With next week being the rerelease of Finding Kansas I felt it right to explain who I was and how I became who I was. Also, starting next week, I will be going on a national speaking tour to raise awareness and understanding. However that is now, but how did I get here? This is my story.
I was the quirky kid. No one ever knew what to make of me. In preschool I was more interested in talking about weather and racing than playing in the sand box or make believe. In kindergarten I was more interested in talking to the teacher because she either knew what I was talking about, or she could pretend on knowing what I was talking about. But in any case talking to my classmates was difficult as I would only attempt to talk about what I knew and sympathy was not something I did well. When playing with others there was the wrong way and there was my way which was, and still is, the right way.
While other kids were developing social skills I spent my time playing with blocks, putting the U.S. state puzzle together, and thinking about numbers. At the time, and this was 1989 (it's odd to write a year now with a 19 instead of a 20... sorry, I just found that interesting) there was nothing to call me except how I started this post; the quirky kid. At every parent teacher conference my parents heard the same thing, "Your son Aaron, he doesn't socialize or associate that well with the other kids, but I don't think you need to worry about it because, well, maybe he's just smarter than the other kids." My dad always took that line as a badge of honor proving his superior parenting skills.
The years progressed and I developed more and more issues in school. The social gap grew and I was always lost in social settings. Sure, I never was fully isolated and always had one friend, but it was always on my terms and there was no give and take. Also, school became harder and harder for me as I tried to navigate the slalom course that is socializing and at the same time I was always tried to stay engrossed in whatever it was at that point in time I found interesting.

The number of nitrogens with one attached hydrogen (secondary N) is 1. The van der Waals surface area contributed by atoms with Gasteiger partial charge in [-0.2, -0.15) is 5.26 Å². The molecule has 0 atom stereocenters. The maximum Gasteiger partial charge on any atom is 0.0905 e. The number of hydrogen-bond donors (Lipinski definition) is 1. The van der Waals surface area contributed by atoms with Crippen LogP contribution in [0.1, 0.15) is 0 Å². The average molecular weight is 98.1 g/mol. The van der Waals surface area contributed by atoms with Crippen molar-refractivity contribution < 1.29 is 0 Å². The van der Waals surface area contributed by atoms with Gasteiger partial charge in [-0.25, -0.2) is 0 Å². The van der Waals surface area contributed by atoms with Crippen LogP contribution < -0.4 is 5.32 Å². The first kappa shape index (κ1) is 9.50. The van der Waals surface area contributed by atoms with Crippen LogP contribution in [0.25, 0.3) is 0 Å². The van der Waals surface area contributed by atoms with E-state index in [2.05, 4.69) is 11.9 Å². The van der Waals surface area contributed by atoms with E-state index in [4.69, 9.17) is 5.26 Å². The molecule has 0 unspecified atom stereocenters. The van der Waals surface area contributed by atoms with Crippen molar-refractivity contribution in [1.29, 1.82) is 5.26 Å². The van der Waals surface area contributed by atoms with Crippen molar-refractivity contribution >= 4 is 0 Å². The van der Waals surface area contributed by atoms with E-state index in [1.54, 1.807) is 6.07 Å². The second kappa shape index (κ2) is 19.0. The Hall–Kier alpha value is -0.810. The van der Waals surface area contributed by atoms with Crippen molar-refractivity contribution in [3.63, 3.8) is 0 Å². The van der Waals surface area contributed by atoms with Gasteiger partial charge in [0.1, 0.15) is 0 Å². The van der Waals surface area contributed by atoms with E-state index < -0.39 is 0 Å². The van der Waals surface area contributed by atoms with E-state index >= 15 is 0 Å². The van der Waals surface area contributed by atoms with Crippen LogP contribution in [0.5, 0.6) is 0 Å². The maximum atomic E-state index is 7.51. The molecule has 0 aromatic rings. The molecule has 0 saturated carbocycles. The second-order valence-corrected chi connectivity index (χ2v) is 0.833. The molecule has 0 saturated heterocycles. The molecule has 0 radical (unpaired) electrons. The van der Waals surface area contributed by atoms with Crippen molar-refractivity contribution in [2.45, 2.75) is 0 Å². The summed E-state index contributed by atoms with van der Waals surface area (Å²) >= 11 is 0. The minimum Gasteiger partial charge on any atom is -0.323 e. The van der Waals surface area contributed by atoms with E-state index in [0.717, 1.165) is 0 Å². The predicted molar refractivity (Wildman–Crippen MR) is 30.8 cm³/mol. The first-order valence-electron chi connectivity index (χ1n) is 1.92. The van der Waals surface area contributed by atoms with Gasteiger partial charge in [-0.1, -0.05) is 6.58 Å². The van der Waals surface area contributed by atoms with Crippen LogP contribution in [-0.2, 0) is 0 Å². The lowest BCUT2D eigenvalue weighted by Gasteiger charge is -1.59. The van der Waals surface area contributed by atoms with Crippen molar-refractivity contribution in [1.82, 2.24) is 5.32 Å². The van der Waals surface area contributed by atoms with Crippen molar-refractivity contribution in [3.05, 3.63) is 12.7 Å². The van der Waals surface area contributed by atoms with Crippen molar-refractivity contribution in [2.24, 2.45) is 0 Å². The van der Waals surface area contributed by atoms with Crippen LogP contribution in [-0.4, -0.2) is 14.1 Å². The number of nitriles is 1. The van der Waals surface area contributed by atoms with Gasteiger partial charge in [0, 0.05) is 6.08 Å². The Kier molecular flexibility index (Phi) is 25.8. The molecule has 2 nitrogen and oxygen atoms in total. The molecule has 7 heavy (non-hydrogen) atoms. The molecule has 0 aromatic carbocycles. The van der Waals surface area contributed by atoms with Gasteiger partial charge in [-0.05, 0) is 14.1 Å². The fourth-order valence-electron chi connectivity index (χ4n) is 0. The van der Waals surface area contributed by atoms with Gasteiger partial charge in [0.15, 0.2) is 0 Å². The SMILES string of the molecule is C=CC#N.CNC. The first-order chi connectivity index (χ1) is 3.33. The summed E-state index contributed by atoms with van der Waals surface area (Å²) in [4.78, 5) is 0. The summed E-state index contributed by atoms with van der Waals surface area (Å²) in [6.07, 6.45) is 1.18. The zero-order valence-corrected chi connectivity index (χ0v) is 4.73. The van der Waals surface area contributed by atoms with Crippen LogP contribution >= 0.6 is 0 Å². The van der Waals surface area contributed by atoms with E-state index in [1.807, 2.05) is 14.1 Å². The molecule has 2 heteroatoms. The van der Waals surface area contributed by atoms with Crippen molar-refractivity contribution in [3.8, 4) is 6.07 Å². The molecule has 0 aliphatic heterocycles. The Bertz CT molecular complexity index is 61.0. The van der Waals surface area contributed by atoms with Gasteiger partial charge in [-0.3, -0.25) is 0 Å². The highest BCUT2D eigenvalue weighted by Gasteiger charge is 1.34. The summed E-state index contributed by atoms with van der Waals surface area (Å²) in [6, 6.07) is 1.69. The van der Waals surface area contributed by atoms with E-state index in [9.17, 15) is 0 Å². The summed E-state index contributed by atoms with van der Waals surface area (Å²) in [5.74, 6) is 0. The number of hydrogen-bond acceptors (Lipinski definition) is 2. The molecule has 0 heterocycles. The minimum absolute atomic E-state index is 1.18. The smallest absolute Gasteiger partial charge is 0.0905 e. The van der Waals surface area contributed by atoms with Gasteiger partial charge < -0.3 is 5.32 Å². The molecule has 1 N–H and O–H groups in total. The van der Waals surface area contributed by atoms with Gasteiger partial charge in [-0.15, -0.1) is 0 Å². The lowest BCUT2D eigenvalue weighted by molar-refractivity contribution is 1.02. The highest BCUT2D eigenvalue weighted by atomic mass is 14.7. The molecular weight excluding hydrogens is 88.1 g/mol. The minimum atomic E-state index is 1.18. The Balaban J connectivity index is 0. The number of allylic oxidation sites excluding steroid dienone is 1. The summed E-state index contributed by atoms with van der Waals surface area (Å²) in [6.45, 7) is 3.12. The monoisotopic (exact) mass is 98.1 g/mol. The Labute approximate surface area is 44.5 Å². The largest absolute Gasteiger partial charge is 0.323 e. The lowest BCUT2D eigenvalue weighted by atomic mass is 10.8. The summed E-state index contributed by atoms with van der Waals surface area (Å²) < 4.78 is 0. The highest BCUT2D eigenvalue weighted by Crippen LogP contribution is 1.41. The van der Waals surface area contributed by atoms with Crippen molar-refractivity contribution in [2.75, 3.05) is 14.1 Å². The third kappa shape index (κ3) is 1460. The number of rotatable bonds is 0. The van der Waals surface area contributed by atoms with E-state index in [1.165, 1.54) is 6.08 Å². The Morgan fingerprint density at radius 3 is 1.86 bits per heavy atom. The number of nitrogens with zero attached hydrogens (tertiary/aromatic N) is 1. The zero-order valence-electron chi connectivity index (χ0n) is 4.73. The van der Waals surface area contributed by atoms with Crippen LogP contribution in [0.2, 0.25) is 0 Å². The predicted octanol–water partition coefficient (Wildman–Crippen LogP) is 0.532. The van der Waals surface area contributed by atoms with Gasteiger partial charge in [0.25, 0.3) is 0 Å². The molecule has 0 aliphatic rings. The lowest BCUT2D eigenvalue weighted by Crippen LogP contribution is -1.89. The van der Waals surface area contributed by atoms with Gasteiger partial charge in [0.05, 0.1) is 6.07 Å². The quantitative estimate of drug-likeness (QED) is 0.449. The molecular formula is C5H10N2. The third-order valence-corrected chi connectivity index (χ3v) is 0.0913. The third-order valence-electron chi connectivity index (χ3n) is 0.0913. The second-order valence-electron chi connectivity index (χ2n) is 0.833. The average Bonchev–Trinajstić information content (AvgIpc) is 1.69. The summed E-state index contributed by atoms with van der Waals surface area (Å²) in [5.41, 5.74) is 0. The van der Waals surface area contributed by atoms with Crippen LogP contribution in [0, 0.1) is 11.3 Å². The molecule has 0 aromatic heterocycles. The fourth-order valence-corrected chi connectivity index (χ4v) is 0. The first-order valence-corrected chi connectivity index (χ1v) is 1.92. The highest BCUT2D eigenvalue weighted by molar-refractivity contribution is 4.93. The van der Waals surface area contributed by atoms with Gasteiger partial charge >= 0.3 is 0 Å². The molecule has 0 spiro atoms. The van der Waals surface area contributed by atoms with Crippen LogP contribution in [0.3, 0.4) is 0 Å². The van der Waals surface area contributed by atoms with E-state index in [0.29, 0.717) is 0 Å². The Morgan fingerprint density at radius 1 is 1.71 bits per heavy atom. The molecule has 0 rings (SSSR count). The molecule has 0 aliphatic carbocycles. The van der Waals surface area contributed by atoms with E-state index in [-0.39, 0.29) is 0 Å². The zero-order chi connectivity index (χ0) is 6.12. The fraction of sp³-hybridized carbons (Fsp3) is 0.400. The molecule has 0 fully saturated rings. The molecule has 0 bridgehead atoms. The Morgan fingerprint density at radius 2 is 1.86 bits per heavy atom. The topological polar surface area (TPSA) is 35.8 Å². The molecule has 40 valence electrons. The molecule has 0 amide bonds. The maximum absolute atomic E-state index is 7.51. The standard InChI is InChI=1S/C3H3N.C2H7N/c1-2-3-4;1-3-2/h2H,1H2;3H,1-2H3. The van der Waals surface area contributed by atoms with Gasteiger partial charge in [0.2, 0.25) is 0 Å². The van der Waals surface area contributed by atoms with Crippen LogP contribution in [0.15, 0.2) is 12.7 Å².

Many things bothered me in school and usually I was powerless to speak up. This was for several reasons. The first was that I thought everyone had the same issues I had. I thought everyone had the same amount of pain caused by fire drills and I thought everyone got distracted by every noise coming from every corner of the school.
To be honest I tried to develop friendships but I was always unable to have a conversation that flowed naturally. Always I would give a race recap or race preview or talk about a great race from years ago. Or I would give the weather forecast (people now always tell me I am the bearer of the, "doomsday weather forecast" so I still am a weather buff of sorts) but I was unable to be, well, I just couldn't act my age so to speak. I couldn't have a conversation that involved small talk and I always stuck out of the crowd.
So all in all there were really no big alarms that said I was different. Or rather there were, but nobody knew what to look for because after all, I was just quirky. My lack of eye contact was never thought of as anything and my lack of social empathy never really came up because I didn't socialize all that often. And besides all that what did that matter because I knew I was going to be a race car driver.
Again, would anyone have taken notice of this? No one did. That photo was the way I always was from kindergarten all the way through life. Even in a group setting I was on my own little island.
Never did a point cross my mind that I was different. I too bought into the fact that it wasn't me that was different, it was everyone else. With that being the case I stayed on my own little island without any thought. However, after constant social friction with my girlfriend and other people I started opening my eyes and I will never forget the place; it was at a Denny's in Orlando Florida that I was during a time I was driving a late model race car at USA International Speedway that I saw three brothers or friends goofing off playing a game of keep away and as I saw that, while talking to my dad on the phone, I broke down. I asked, "Dad, why have I never done that?" It was then that I began to think that it wasn't everyone else, and I wasn't simply smarter, but there was something more... but what could it be?
The answer you and I know now as, obviously, this is a blog about my life with Asperger Syndrome, but how did I come about finding out this information? That story will be tomorrow's blog post as I count down the days to my book's release and my nationwide speaking tour.